Topics

Adrenaline Doesn't Actually Cause the Fight-or-Flight Response, New Study Says

17:49 EDT 12 Sep 2019 | Discover Magazine

When you're overcome with fear, it's not adrenaline making you want to fight or flee. (Credit: Master1305/Shutterstock) A thrilling high when you’re faced with danger, a boost of energy when you’re going for an intense run – we tend to associate these rushes with adrenaline, a hormone synonymous with our fight-or-flight response. But it turns out adrenaline might not be what activates our brains' stress reaction after all. In fact, our bones might be doing more work than we originally th

Original Article: Adrenaline Doesn't Actually Cause the Fight-or-Flight Response, New Study Says

NEXT ARTICLE

More From BioPortfolio on "Adrenaline Doesn't Actually Cause the Fight-or-Flight Response, New Study Says"

Quick Search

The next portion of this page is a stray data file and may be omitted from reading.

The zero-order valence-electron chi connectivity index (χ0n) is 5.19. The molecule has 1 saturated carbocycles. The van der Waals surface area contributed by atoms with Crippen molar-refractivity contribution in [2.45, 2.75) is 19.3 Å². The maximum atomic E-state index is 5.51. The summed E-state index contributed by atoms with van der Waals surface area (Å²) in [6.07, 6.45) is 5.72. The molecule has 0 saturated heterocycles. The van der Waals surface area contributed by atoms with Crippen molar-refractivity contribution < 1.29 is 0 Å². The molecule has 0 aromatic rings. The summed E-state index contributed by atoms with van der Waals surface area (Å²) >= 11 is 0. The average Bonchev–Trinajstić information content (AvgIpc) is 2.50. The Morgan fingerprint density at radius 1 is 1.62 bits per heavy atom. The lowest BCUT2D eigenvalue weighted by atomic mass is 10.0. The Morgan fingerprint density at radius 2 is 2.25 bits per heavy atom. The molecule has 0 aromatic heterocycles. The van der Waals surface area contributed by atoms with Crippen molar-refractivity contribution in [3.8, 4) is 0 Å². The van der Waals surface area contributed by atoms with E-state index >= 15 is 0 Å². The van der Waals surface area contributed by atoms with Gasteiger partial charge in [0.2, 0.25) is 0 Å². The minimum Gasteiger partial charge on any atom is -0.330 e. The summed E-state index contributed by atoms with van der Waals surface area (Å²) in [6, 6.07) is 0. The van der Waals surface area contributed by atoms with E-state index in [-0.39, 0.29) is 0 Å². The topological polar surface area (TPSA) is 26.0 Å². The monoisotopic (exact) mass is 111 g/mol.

Relevant Topics

Endocrinology
Diabetes Diabetes Endocrine Disorders Obesity Oxycontin Renal Disease Thyroid Disorders Endocrinology is the study of the endocrine glands and the hormones that they secrete (Oxford Medical Dictionary). There are several g...

Stress
Stress is caused by your perception of situations around you and then the reaction of your body to them. The automatic stress response to unexpected events is known as 'fight or flight'. Discovered by Walter Cannon in 1932, it is the release of h...

Orthopedics
Arthroplasty Joint Disorders Orthopedics Spinal Cord Disorders Orthopedics is the science or practice of correcting deformities caused by disease or damage to the bones and joints of the skeleton. This specialized branch of surgery may ...